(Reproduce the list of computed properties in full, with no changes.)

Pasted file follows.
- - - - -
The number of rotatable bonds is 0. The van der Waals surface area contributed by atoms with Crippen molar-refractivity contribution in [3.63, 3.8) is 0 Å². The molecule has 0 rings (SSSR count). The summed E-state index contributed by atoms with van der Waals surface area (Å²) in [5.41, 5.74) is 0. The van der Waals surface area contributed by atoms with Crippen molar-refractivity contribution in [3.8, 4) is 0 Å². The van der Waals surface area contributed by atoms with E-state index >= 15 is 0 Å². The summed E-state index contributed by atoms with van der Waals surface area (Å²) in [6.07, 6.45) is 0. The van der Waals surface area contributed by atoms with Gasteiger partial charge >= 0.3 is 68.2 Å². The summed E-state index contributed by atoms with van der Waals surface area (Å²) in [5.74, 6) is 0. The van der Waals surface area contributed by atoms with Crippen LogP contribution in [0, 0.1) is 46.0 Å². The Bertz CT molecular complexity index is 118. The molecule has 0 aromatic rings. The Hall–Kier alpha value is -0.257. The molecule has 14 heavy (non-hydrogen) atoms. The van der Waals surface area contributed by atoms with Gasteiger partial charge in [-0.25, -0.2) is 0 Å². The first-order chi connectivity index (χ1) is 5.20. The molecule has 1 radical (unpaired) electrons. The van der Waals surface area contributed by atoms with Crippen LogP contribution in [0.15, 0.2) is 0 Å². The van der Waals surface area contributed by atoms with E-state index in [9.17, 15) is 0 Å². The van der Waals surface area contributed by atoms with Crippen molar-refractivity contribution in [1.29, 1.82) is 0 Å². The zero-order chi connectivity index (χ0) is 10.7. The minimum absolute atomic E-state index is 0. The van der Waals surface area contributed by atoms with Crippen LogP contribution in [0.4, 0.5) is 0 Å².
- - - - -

The number of rotatable bonds is 0. The van der Waals surface area contributed by atoms with Crippen molar-refractivity contribution in [3.63, 3.8) is 0 Å². The molecule has 0 rings (SSSR count). The summed E-state index contributed by atoms with van der Waals surface area (Å²) in [5.41, 5.74) is 0. The van der Waals surface area contributed by atoms with Crippen molar-refractivity contribution in [3.8, 4) is 0 Å². The van der Waals surface area contributed by atoms with E-state index >= 15 is 0 Å². The summed E-state index contributed by atoms with van der Waals surface area (Å²) in [6.07, 6.45) is 0. The van der Waals surface area contributed by atoms with Gasteiger partial charge >= 0.3 is 68.2 Å². The summed E-state index contributed by atoms with van der Waals surface area (Å²) in [5.74, 6) is 0. The van der Waals surface area contributed by atoms with Crippen LogP contribution in [0, 0.1) is 46.0 Å². The Bertz CT molecular complexity index is 118. The molecule has 0 aromatic rings. The Hall–Kier alpha value is -0.257. The molecule has 14 heavy (non-hydrogen) atoms. The van der Waals surface area contributed by atoms with Gasteiger partial charge in [-0.25, -0.2) is 0 Å². The first-order chi connectivity index (χ1) is 5.20. The molecule has 1 radical (unpaired) electrons. The van der Waals surface area contributed by atoms with Crippen LogP contribution in [0.15, 0.2) is 0 Å². The van der Waals surface area contributed by atoms with E-state index in [9.17, 15) is 0 Å². The van der Waals surface area contributed by atoms with Crippen molar-refractivity contribution in [1.29, 1.82) is 0 Å². The zero-order chi connectivity index (χ0) is 10.7. The minimum absolute atomic E-state index is 0. The van der Waals surface area contributed by atoms with Crippen LogP contribution in [0.4, 0.5) is 0 Å².